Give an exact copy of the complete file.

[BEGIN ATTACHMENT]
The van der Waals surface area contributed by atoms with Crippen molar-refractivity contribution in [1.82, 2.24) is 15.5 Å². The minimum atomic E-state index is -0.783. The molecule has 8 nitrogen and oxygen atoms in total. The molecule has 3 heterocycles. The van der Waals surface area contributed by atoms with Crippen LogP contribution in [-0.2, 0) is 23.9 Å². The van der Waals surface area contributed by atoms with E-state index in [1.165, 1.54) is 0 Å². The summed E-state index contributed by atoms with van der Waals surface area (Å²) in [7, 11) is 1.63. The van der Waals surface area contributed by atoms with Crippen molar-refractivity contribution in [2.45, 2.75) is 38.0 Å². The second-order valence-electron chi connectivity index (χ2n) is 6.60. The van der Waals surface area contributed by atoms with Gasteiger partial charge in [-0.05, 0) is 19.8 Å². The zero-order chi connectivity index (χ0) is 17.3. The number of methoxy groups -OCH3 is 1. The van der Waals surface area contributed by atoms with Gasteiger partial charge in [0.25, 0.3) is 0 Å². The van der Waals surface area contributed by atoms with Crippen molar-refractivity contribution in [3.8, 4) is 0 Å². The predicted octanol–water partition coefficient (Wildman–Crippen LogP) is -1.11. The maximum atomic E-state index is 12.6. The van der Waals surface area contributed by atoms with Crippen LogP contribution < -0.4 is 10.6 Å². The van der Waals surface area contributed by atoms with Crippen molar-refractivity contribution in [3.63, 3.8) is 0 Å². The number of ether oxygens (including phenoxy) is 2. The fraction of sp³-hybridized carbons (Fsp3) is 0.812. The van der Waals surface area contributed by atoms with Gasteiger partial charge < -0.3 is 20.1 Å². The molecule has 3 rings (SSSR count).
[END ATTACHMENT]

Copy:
The van der Waals surface area contributed by atoms with Crippen molar-refractivity contribution in [1.82, 2.24) is 15.5 Å². The minimum atomic E-state index is -0.783. The molecule has 8 nitrogen and oxygen atoms in total. The molecule has 3 heterocycles. The van der Waals surface area contributed by atoms with Crippen LogP contribution in [-0.2, 0) is 23.9 Å². The van der Waals surface area contributed by atoms with E-state index in [1.165, 1.54) is 0 Å². The summed E-state index contributed by atoms with van der Waals surface area (Å²) in [7, 11) is 1.63. The van der Waals surface area contributed by atoms with Crippen molar-refractivity contribution in [2.45, 2.75) is 38.0 Å². The second-order valence-electron chi connectivity index (χ2n) is 6.60. The van der Waals surface area contributed by atoms with Gasteiger partial charge in [-0.05, 0) is 19.8 Å². The zero-order chi connectivity index (χ0) is 17.3. The number of methoxy groups -OCH3 is 1. The van der Waals surface area contributed by atoms with Gasteiger partial charge in [0.25, 0.3) is 0 Å². The van der Waals surface area contributed by atoms with Crippen molar-refractivity contribution in [3.8, 4) is 0 Å². The predicted octanol–water partition coefficient (Wildman–Crippen LogP) is -1.11. The maximum atomic E-state index is 12.6. The van der Waals surface area contributed by atoms with Crippen LogP contribution < -0.4 is 10.6 Å². The van der Waals surface area contributed by atoms with Crippen molar-refractivity contribution in [3.63, 3.8) is 0 Å². The number of ether oxygens (including phenoxy) is 2. The fraction of sp³-hybridized carbons (Fsp3) is 0.812. The van der Waals surface area contributed by atoms with Gasteiger partial charge < -0.3 is 20.1 Å². The molecule has 3 rings (SSSR count).